Lenders fear Help to Buy price bubble
IMLA’s Intermediary Lending Outlook found almost two thirds of intermediary lenders and brokers (60% and 59% respectively) single out a house price bubble as the most likely factor that may undermine the government scheme.
The research shows lenders already anticipate a 2.7% increase in the average house price by the end of the year, pushing it to £166,418 according to the Land Registry measure.
Lenders’ prediction is based on the market’s performance in the first half of 2013 and the initial impact of the Help to Buy equity loan scheme.
If this same growth rate continues for the duration of Help to Buy, the average house price will reach £180,265 by the end of 2016: an overall rise of 11% in four years.
Peter Williams, executive director of IMLA, said: “Pleasing though it is to see increasing levels of activity in the market and a swell of consumer interest, these findings spell out the importance of keeping control over any future growth.
“If people are struggling to raise deposits in the current climate then a further 11% increase in house prices will lift the property ladder even further out of reach for some.
“House builders are attempting to bridge the ever growing chasm between supply and demand which is going to be essential to ensure we help more people to access the property ladder without creating new hurdles in the form of inflated house prices.”
Brokers also register significant concerns about a potential lack of lender support for Help to Buy with almost half worried this will jeopardise the scheme (49%).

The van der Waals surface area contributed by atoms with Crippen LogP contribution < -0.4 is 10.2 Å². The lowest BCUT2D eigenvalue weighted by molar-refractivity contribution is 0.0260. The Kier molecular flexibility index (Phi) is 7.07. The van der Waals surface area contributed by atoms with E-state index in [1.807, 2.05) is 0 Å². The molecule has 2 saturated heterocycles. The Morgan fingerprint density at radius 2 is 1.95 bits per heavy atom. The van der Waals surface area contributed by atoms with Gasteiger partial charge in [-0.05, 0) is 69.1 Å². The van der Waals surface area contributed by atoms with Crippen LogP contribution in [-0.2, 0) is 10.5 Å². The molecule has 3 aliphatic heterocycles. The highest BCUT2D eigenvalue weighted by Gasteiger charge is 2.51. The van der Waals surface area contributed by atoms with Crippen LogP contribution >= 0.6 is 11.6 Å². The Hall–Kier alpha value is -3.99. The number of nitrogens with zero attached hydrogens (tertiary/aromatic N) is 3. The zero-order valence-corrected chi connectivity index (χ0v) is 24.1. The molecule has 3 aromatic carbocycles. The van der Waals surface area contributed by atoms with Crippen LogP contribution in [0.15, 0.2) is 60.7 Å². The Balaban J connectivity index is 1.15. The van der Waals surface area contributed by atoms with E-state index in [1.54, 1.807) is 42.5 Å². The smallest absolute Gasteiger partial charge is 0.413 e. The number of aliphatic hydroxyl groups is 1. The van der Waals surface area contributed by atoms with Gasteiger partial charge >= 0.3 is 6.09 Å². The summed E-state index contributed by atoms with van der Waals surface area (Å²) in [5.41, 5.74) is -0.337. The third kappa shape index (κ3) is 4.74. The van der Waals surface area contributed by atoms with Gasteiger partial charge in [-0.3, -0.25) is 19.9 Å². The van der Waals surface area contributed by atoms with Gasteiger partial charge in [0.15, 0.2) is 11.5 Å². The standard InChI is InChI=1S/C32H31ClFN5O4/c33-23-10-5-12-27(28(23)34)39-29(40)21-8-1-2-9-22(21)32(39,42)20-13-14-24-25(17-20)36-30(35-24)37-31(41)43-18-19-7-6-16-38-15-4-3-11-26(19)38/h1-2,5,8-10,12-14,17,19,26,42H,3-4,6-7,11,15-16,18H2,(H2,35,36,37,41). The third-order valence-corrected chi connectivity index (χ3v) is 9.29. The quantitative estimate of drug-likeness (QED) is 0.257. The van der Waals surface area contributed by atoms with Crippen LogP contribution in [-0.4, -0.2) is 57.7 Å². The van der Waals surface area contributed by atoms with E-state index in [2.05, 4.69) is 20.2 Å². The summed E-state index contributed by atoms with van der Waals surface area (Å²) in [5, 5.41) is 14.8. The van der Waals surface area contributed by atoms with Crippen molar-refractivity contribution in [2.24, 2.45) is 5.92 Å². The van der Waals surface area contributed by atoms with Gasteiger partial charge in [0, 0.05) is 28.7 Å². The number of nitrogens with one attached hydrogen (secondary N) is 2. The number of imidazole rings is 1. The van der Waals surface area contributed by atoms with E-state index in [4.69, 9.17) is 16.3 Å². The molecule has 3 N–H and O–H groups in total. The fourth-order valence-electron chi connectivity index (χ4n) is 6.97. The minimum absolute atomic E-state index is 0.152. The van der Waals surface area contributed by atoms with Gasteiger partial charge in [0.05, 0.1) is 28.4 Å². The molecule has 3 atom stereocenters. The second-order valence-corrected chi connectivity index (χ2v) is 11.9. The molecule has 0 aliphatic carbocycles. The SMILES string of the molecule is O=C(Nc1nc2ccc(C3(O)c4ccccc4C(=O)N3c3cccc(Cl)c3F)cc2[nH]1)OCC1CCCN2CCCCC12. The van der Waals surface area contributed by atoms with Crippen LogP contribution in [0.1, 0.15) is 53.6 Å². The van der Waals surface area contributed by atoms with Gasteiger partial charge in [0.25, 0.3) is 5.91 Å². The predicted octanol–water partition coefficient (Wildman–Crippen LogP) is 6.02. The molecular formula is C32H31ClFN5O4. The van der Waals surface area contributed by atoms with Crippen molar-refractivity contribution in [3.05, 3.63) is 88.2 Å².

Just one in five intermediary lenders openly share this sentiment (20%) yet almost half see capital weighting requirements as a major barrier to success (47%). The detail of capital relief is still to be confirmed by the Treasury and will greatly influence lenders’ ability to back the initiative.
The same proportion of the lending community is concerned that an over-reliance on government funding will handicap Help to Buy (47%), while more than a quarter cite structural weaknesses in the mortgage market (27%). This market imbalance is of as much concern as a change of government in the next general election (27%).
Despite these concerns both groups agree that first time buyers will see the greatest benefit from the upcoming Help to Buy mortgage guarantee with 100% of lenders and 89% of brokers holding this view.
Lenders are more optimistic than brokers about home movers benefitting (80% vs. 56%). While the guarantees will also be available to existing homeowners seeking to move to another lender, just 13% of lenders and 6% of brokers see the scheme as benefitting homeowners remortgaging their properties.
Williams added: “There is a clear consensus that first-time buyers stand to benefit most from the second part of Help to Buy.
“But if house prices continue to rise for the duration of the scheme, then in essence we will be giving with one hand and taking away with the other. Moreover the exit from the scheme will need to be managed very carefully so it without causing serious harm to the market.”